Plants by Braven Environmental and Encina will take in a combined 225,000 metric tons of waste plastic per year.
Two new plastic pyrolysis plants are in the works in the US that could add a new recycling option for plastic trash and increase the supply of some commodity chemicals.
The pyrolysis firm Encina is finishing designs with engineers at Worley for a plant that will take in about 160,000 metric tons (t) of waste plastic per year and yield 90,000 t of BTX, a mixture of benzene, toluene, and xylenes normally produced from oil. The firms say the designs are modular, which will let them add capacity later. This will be Encina’s first plant, and founder David Schwedel says the company has four more in the planning stages globally.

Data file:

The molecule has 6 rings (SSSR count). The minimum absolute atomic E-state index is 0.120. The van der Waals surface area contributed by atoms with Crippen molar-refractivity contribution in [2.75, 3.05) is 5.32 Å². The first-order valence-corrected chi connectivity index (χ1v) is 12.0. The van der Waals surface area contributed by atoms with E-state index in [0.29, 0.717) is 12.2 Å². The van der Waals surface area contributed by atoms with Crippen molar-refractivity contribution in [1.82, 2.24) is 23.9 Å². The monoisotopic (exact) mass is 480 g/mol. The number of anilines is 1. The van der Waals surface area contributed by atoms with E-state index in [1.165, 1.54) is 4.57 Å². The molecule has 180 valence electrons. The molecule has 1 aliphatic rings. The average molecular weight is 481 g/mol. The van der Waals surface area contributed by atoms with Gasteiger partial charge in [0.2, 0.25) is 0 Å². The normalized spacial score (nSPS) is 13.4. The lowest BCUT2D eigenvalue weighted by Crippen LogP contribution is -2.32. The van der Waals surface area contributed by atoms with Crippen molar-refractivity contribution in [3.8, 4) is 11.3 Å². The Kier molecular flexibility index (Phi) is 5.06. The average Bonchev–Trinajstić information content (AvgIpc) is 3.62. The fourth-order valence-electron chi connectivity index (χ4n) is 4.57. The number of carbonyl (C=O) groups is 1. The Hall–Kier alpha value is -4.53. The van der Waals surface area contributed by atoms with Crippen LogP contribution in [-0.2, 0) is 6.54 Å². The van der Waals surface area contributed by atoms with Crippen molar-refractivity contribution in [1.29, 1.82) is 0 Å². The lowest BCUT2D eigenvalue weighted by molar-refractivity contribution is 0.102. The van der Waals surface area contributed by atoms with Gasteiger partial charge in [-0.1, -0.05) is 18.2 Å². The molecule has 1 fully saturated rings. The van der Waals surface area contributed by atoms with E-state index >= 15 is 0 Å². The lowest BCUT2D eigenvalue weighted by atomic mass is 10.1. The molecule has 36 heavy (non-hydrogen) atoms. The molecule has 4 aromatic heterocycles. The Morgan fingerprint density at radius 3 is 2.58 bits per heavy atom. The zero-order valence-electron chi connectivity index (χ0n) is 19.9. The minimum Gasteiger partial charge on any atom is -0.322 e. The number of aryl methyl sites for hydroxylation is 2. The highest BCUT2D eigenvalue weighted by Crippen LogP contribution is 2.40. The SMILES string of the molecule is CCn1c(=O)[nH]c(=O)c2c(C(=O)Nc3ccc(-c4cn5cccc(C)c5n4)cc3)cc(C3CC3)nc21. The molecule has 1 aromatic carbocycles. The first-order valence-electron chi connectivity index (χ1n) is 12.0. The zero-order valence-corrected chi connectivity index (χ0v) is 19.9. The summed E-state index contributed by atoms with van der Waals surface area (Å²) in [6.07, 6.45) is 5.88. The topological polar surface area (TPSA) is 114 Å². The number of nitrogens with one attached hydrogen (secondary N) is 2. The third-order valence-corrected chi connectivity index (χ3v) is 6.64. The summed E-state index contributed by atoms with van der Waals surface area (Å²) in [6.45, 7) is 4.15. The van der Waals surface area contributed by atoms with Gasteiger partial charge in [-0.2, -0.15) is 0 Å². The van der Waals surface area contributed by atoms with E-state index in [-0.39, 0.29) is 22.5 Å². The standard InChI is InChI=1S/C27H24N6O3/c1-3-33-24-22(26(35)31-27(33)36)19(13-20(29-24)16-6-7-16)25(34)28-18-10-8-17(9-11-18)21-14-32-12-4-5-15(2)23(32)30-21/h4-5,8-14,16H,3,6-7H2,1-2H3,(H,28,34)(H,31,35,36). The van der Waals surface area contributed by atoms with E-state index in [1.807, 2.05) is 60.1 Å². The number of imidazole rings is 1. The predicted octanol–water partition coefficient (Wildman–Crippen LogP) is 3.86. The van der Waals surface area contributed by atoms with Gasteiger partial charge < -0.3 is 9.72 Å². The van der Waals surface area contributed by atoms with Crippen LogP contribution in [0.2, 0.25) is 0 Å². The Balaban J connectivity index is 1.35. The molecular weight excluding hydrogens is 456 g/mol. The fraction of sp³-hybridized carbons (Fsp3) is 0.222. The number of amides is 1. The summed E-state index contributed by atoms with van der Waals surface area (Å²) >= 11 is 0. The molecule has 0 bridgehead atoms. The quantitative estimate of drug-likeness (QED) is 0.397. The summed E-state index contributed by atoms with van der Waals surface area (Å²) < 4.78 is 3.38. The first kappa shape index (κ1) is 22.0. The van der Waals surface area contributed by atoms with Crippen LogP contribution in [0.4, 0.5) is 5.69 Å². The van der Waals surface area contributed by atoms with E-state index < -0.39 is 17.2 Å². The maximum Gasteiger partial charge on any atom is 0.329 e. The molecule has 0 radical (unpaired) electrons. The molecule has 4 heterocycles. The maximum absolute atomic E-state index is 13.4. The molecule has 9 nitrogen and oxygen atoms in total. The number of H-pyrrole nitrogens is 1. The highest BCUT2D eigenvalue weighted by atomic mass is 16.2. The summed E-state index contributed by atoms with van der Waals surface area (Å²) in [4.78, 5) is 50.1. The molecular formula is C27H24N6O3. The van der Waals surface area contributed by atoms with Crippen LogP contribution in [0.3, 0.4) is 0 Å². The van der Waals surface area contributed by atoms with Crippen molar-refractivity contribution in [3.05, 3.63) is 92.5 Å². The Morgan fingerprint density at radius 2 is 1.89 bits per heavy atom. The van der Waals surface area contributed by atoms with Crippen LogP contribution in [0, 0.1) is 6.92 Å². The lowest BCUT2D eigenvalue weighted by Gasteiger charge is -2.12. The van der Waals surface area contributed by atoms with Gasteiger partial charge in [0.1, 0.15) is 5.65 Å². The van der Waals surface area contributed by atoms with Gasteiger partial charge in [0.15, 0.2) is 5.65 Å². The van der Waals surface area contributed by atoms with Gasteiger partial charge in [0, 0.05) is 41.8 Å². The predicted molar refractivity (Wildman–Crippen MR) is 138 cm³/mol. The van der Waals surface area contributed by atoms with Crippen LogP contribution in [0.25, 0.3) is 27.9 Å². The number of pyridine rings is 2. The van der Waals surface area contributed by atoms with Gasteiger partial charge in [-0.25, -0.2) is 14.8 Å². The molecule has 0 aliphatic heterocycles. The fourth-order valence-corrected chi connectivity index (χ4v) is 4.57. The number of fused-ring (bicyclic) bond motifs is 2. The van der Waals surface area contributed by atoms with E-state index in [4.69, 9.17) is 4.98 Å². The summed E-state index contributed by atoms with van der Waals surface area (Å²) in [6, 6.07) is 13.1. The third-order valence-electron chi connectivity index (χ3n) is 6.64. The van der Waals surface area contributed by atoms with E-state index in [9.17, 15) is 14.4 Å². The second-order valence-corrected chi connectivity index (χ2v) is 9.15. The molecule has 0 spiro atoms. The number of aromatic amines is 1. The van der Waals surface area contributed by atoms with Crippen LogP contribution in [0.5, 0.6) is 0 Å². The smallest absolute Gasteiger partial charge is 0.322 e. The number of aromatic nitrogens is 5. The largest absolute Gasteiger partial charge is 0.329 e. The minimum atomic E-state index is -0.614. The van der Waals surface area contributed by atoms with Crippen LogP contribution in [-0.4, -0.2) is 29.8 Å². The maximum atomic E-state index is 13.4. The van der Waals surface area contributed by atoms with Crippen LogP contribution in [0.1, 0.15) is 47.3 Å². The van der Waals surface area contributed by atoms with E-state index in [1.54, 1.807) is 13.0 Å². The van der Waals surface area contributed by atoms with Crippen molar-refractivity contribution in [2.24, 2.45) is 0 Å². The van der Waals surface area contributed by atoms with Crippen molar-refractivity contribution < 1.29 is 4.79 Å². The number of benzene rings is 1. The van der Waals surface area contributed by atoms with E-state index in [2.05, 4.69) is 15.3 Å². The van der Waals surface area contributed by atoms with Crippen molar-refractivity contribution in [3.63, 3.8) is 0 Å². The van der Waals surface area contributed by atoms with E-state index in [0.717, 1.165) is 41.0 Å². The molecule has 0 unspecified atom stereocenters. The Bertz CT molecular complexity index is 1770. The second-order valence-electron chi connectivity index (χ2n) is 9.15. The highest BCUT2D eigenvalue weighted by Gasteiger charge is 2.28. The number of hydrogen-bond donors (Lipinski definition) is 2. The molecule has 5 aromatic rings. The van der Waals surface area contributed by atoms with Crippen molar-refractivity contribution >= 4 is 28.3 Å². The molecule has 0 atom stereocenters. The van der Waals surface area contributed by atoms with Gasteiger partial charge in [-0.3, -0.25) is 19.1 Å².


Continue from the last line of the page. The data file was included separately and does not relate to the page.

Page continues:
Braven Environmental is planning a plant in central Virginia that will take in 65,000 t of plastic per year and produce 50 million L of a diesel-like hydrocarbon blend, according to Michael Moreno, the company’s chief operating officer. The $32 million plant will also produce syngas, which it will burn to fuel the process. The firm expects to create 52 permanent jobs at the site when it opens in mid-2021.